I came to this performance never having seen or read Henry VIII. For me, one of the great pleasures of the Folger productions has been the opportunity to approach certain of the Shakespeare plays “cold” and evaluate the experience as a neophyte playgoer. Two of my favorite occasions that took place along those lines were Measure for Measure and A Winter’s Tale. In both cases, the Bard worked his magic on me, seemingly without effort.
Although I was not especially au fait concerning the niceties of the intrigues at the King’s court, I of course knew the broad outline of the story of King Henry VIII. This is no doubt true of even casual students of English history. The drama inherent in Henry’s struggle to put by his loyal and long suffering queen so that he can marry his would-be paramour is justly famous. On one level, it is a very human tale; on another, because of the dramatis personae and their importance on the world stage at the time, the outcome was bound to be, as they say nowadays,a game changer.
Religious conflict was at the heart of this seismic overthrow, but you would not necessarily know that watching this play. In Shakespeare: The Invention of the Human, Harold Bloom observes:
Shakespeare, with his customary political caution, avoids any suggestion that Henry is particularly culpable when his favorites fall, though the playwright also never quite exonerates the king. Even the Catholic-Protestant confrontation is so muted that Shakespeare hardly appears to take sides.
I loved this production; so, for the most part, did the reviewers. Mark Lee Adams begins his write-up in ShowBizRadio with the exclamation “Wow! What a fabulous show!” Peter Marks’s review in the Washington Post was somewhat less effusive but still, on the whole, positive. And click here for Robert Aubrey’s enthusiastic rave on About Town.
Fabulous costumes; terrific acting – Ian Merrill Peakes excels once again in the lead role – and of course the inimitable poetry of William Shakespeare made for a wonderful theater going experience.
Thomas Cromwell is a minor figure in this play, but he is the chief protagonist in Wolf Hall by Hilary Mantel. Through Cromwell’s eyes we see the destabilising chaos caused by Henry’s obsession with Anne Boleyn and his equally obsessive fixation on the need to provide a male heir to England’s throne. Mantel’s riveting novel was much on my mind as I watched the doings on stage.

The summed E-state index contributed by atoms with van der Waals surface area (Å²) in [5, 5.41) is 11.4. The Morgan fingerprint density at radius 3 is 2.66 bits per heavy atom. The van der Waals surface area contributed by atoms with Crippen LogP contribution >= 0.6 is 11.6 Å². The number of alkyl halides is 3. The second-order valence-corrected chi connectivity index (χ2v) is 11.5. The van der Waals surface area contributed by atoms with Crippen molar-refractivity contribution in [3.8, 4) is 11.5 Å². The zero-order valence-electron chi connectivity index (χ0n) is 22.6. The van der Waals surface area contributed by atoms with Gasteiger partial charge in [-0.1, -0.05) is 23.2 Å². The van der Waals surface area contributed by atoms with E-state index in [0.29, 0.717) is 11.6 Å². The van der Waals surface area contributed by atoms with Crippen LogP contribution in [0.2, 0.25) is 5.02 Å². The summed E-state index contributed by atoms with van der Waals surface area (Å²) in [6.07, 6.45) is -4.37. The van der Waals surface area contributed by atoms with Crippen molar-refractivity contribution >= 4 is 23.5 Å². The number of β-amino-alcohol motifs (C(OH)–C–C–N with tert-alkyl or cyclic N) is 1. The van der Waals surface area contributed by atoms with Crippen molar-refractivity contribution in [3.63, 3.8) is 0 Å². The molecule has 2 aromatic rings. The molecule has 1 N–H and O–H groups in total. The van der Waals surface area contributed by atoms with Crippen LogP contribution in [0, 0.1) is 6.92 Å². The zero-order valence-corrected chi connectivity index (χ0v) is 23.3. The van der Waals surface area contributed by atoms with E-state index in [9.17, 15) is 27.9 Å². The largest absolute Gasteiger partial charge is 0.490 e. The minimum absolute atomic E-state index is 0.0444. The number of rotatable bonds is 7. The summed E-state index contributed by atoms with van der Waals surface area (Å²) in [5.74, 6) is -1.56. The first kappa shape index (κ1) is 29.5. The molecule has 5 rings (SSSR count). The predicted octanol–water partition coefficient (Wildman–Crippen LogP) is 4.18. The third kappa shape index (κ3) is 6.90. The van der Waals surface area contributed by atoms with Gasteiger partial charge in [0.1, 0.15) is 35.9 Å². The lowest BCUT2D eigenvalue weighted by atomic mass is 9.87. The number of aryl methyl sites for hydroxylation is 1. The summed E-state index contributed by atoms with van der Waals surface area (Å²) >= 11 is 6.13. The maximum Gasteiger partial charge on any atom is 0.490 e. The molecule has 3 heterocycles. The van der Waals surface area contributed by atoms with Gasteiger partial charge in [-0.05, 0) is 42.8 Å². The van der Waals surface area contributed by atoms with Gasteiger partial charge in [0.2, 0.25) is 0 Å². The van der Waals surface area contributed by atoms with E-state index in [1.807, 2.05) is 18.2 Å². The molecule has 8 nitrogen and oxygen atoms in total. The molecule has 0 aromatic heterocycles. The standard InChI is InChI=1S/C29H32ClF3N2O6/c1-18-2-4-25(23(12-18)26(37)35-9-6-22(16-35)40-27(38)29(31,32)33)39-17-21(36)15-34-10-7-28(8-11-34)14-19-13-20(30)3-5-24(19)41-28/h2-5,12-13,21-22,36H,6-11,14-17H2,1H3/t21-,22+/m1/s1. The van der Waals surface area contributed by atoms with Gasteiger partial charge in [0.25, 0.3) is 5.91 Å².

During the initial performance of Henry VIII (alternatively titled All Is True), the Globe Theatre caught fire. Several eyewitness accounts of this event survive, probably the best known being contained in a letter from Sir Henry Wotton to a friend:
“… I will entertain you at the present with what happened this week at the Banks side. The King’s players had a new play called All is True, representing some principal pieces of the reign of Henry the Eighth, which set forth with many extraordinary circumstances of pomp and majesty even to the matting of the stage; the knights of the order with their Georges and Garter, the guards with their embroidered coats, and the like: sufficient in truth within awhile to make greatness very familiar, if not ridiculous. Now King Henry making a Masque at the Cardinal Wolsey’s house, and certain cannons being shot off at his entry, some of the paper or other stuff, wherewith one of them was stopped, did light on the thatch, where being thought at first but idle smoak, and their eyes more attentive to the show, it kindled inwardly, and ran round like a train, consuming within less than an hour the whole house to the very ground. This was the fatal period of that virtuous fabrick, wherein yet nothing did perish but wood and straw, and a few forsaken cloaks; only one man had his breeches set on fire, that would perhaps have broyled him, if he had not by the benefit of a provident wit, put it out with a bottle of ale.”
One especially appreciates that last bit. Can’t you just see a contemporary headline: “Man with Pants on Fire Doused with Beer!!”
For more on this – the actual fire, I mean – see the Globe Theatre site.